Enterprise Security

Can Android Give BlackBerry New Life?

BlackBerry could be considering equipping an upcoming smartphone with Google’s Android operating system, Reuters reported last week. The move would be consistent with BlackBerry’s strategy to focus on software and device management instead of handsets.

Such a pivot would take the company away from its current strategy to regain lost market share with a new generation of BlackBerry smartphones. The launch of BlackBerry 10 devices failed to reverse the tide for the once-dominant smartphone maker, whose market share has fallen to just 1 percent.

BlackBerry has not publicly responded to the rumor, except to say that it remains committed to the BlackBerry 10 operating system, which it touted for its security and productivity benefits.

At the Mobile World Congress held earlier this year in Barcelona, BlackBerryunveiled a slider device to be released later this year. The Leap combines a touchscreen with a physical keyboard, which could appeal to some BlackBerry faithful.

However, if this device should be the rumored Android handset, it could be aimed at a broader category of users who prefer a physical keyboard in the touchscreen-dominated Android market.

BES 12 to Save the Day?

BlackBerry previously pegged its hopes on the BlackBerry 10 operating system introduced in early 2013. Although it was well received by reviewers, the devices running the operating system haven’t fared well against Android and iOS devices.

It now appears that BlackBerry CEO John Chen is gambling on the new device management system, BES12, to brighten the company’s future. It allows corporate and government clients to manage not only BlackBerry devices on internal networks, but also devices running Android, iOS and Microsoft’s Windows Phone OS.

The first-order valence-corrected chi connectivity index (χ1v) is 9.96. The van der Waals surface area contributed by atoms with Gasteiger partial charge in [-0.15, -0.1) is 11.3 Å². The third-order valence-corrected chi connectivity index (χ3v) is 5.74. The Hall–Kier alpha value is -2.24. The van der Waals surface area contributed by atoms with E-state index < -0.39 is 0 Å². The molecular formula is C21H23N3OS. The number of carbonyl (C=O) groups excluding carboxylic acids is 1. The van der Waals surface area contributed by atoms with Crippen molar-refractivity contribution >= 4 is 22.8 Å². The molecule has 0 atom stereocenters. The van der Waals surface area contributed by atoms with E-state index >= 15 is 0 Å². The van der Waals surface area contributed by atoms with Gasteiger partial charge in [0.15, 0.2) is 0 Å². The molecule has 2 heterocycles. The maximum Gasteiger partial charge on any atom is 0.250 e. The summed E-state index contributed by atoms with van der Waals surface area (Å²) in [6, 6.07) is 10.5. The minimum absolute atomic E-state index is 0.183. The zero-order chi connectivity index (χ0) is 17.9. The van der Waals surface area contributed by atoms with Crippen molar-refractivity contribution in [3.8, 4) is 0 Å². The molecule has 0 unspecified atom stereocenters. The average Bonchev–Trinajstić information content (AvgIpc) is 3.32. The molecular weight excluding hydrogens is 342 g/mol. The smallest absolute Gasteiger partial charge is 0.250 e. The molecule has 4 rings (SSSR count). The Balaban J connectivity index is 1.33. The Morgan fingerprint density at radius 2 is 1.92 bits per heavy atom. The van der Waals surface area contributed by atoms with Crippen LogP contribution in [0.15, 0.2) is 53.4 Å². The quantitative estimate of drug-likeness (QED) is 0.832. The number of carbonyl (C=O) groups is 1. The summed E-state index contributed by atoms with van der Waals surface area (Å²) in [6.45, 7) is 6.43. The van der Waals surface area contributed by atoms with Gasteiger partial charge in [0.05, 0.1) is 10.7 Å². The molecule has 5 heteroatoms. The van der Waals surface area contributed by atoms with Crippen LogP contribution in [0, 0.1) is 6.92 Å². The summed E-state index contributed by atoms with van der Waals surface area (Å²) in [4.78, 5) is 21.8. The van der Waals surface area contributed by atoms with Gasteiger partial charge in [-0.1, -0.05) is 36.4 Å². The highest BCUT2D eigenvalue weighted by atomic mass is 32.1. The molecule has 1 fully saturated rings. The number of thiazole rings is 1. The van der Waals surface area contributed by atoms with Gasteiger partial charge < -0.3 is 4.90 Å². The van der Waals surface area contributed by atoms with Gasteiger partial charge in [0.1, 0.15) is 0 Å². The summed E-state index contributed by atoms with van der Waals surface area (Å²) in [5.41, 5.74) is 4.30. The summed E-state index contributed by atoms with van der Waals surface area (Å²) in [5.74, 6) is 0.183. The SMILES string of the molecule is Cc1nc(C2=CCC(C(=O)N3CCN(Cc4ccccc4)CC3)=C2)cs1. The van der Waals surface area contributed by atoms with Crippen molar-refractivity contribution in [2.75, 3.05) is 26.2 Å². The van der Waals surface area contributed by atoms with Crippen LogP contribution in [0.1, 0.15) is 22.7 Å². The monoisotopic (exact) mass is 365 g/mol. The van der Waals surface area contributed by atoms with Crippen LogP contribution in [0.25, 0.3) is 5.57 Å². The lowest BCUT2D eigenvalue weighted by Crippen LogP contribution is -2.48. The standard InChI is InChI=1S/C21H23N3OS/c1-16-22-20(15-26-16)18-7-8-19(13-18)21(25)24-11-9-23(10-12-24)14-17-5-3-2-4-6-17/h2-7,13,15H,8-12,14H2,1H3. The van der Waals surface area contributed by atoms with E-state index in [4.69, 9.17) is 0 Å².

By going one step further and introducing a device that runs on Android, BlackBerry could be aiming to prove that BES12 can manage smartphones and tablets powered by rival operating systems while providing greater security.

“This could open the door for more devices that run BES12, and at the same this could allow users to get Android apps on a BlackBerry device,” said Ramon Llamas, research manager for wearables and mobile phones at IDC.

“BlackBerry 10 will still have its core users,” he told the E-Commerce Times, but “this also shows that the focus for BlackBerry is on software.”

That is apparent by the number of recent acquisitions the company has made in the past year, Llamas added.

“Their devices aren’t falling by the wayside, and hardware isn’t something that BlackBerry is de-emphasizing, but it is clear that software is going to be a bigger part of the company’s business,” he suggested.

“While BlackBerry 10 is an excellent operating system, it simply does not have the scale and developer support to succeed in the global market against iOS and Android,” said Daniel Gleeson, senior analyst for mobile devices and networks at IHS.

“BlackBerry is a fraction of the size of Google or Apple, and the costs of maintaining the BlackBerry 10 software weigh heavily on the company’s bottom line,” he told the E-Commerce Times. “If BlackBerry does manage to transition ‘the BlackBerry experience’ to an Android phone successfully, it is high likely it will cease development of BlackBerry 10.”

The Move to Android

By moving to Android, BlackBerry might regain some handset business — but it is unlikely that it could recapture anywhere near the market share it had even five years ago.

Instead, “BlackBerry is clearly now on track to become an enterprise software and services company first, with its devices playing a minor role,” observed Gleeson.

“A move to Android is too late to save BlackBerry’s mass market ambitions,” he noted. “BlackBerry had built a strong position in several emerging markets on the back of its messaging service BBM, but the advent of WhatsApp and other messaging apps removed its key selling point.”

Too Many Operating Systems

History also has suggested that mobile phone makers who have tried to develop for multiple operating systems tend to increase their woes.

“I’m very wary of any company that tries a multiple OS strategy,” said Llamas.

“This just means there are more resources to manage, and security is another is another issue,” he added. “Past attempts have shown that multiple OS is not the way to go. Palm tried with Palm, Windows and webOS; Nokia had Symbian and Windows — and it didn’t help either company. So Android may not be the solution for BlackBerry.”

Peter Suciu is a freelance writer who has covered consumer electronics, technology, electronic entertainment and fitness-related trends for more than a decade. His work has appeared in more than three dozen publications, and he is the co-author of Careers in the Computer Game Industry (Career in the New Economy series), a career guide aimed at high school students from Rosen Publishing. You can connect with Peter on Google+.

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